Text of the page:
The Pros and Cons of the Brooklyn Nets Paying Kentavious Caldwell-Pope 2
Mar 4, 2017; Philadelphia, PA, USA; Detroit Pistons guard Kentavious Caldwell-Pope (5) controls the ball against the Philadelphia 76ers during the third quarter at Wells Fargo Center. The Detroit Pistons won 136-106. Mandatory Credit: Bill Streicher-USA TODAY Sports

Detroit Pistons guard Kentavious Caldwell-Pope is a free agent this summer, and he’s someone the Brooklyn Nets could offer a lucrative sum. 

Kentavious Caldwell-Pope, or KCP, is an intriguing player. He’s likely to get a sizeable deal in the offseason despite being a relatively average player, and that’s a concern for me. I wouldn’t mind KCP on the Nets roster but, if the price isn’t right, Sean Marks shouldn’t overspend — especially when there are a few bigger names at the guard spot.

After his fourth season, it’s clear he’s got potential. In 33.3 minutes a night, Caldwell-Pope averaged 13.8 points, 3.3 boards and 2.8 assists, but the biggest blemish on his resume is the 39.9 percent from the floor. Few players can get away with shooting sub-40 percent, and they’re typically high volume guys. Caldwell-Pope is not that. Detroit ran a balanced offense and had five players average more than 11 shots a night. Even with spreading the wealth, KCP is the fourth option. And maybe even fifth.

The Pistons played him exclusively at shooting guard over the last two seasons. Just by looking at him on paper, it’s his natural position. Caldwell-Pope stands at 6-6, tips the scale at 205 pounds and is a decent athlete with a modest 6-8 wingspan. Having that added length is valuable for matching up out of position, and his potential on defense is something that’ll be noted once negotiations start.

Detroit was elite on that end of the floor, finishing seventh in points allowed (102.5) and 11th in defensive rating (105.3 points per 100), according to It started with KCP up top. Even though the metrics say he’s average, that’s still exponentially better than where Brooklyn was for most of the season. Opponents shot 34.3 percent from three when guarded by him, 2.6 points lower than their average.

KCP brings energy. He’s got active hands and finished second on the team with 89 steals in 76 games. That’s not a lot when compared to the rest of the league, but it’s seven more than Rondae Hollis-Jefferson‘s 82. And he was the Nets’ leader. Additionally, he didn’t pick up many fouls and was only whistled for 1.6 on average, which is the same amount as Kawhi Leonard. They’re not comparable, but it’s an interesting tidbit.

As our focus shifts, it’s hard to tell what kind of offensive player Caldwell-Pope is. He’s aggressive and isn’t afraid to look for his shot, but his decision-making is the biggest question mark for me. The Nets need a guy who’s versatile offensively but, if KCP isn’t going to do a lot of ball handling, being a spot-up shooter isn’t a bad thing. He made 153 threes at a 35 percent clip, which are huge jumps from year three. Most of Caldwell-Pope’s attempts come from the “above the break 3” — 353, to be exact. From that zone, his clip is a less-than-desirable 33.4 percent. From the corners, however, it’s a different story.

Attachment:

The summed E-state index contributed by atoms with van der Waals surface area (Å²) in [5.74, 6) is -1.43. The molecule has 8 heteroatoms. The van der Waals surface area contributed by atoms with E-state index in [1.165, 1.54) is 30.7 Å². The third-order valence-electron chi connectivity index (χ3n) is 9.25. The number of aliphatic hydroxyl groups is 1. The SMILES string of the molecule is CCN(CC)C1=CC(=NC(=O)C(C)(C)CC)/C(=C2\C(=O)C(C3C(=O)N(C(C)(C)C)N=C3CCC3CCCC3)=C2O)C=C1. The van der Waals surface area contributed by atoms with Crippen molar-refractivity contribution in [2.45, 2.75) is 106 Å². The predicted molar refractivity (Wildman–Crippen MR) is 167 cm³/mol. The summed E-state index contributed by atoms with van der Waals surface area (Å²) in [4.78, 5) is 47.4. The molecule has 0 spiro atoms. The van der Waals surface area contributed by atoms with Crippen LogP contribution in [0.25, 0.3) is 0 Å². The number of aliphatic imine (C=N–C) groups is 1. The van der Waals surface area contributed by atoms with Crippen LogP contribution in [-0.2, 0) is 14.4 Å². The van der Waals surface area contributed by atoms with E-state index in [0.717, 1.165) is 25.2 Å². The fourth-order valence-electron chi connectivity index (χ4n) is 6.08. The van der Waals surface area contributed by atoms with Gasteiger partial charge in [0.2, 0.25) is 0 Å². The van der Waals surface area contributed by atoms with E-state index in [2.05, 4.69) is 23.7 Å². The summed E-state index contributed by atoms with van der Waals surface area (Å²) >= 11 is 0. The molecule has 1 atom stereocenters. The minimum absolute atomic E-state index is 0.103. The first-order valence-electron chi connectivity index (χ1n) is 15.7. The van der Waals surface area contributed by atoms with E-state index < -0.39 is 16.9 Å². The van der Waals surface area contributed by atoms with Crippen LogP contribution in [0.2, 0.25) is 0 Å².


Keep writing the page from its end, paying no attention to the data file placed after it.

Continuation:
He made 35-of-76 shots, and that’s a lethal mark of 46 percent. If he were to sign with Brooklyn, I’d want to see the coaching staff do anything and everything to get Caldwell-Pope as many looks from the corner as possible. It wouldn’t be hard, either. The numbers say he isn’t a good catch-and-shoot option, but, if it’s from the corner, I’ll take my chances.

Inside the arc, however, is a different story. KCP’s a mediocre finisher around the basket and converts on 57.7 percent of his attempts inside the restricted area, per That zone is where he’s most effective, but it’s not where the majority of his shots come from.

Caldwell-Pope attempted more mid-range jumpers (254) than he did layups (124). That wouldn’t be troubling if the percentages were equal but, you guessed it, they aren’t. From mid-range, KCP’s clip drops down to 40.2 percent.

Something that attributes to his struggles is the Pistons’ dysfunction on the offensive end. They lacked an identity all year. At first, Stan Van Gundy wanted to be pick-and-roll heavy but had to adjust once Reggie Jackson got hurt. Whether it was isolation or motion, Detroit struggled to manufacture points and would lean on their defense to win games.

It may be a shock but, when Caldwell-Pope played well on offense, the Pistons were better. It’s hard to defend Tobias Harris, Andre Drummond, Jackson and KCP, and scoring and efficiency saw major upticks in wins:

  • 33 wins: 16.4 points, 46.3 percent from the field, 42.2 from three
  • 43 losses: 11.8 points, 34.7 percent from the field, 29.0 from three

Just because he’s inconsistent isn’t grounds not to offer him; Hollis-Jefferson is inept offensively and still makes it work with the Nets. If RHJ can do it, KCP can, too. Moreover, he’s only 24! Creativity is where Brooklyn gets many of their points, and being in a position that’s stable on offense would generate more confidence for Caldwell-Pope.

If Marks were able to acquire him, he’d have another project — and that’s okay so long as he gets the right price. Being a restricted free agent, the Pistons will have the chance to match the Nets’ offer sheet.

Caldwell-Pope is far from a scrub and has shown plenty of flashes throughout his four campaigns. His three-and-D potential is the most alluring quality, and he’s got everything to develop a more respectable package on offense. KCP probably won’t make an All-Star team in the next couple of seasons, but he’d fit just fine in Brooklyn.

I'm obsessed with basketball. I play (my hesi pull-up Jimbo is cash), I write and cover the Nets here at ESNY. My work has been seen on Bleacher Report, Sports Illustrated and FanSided. I also run my company, TBN Media. My favorite NBA player is Isaiah Thomas because I can look him in the eye.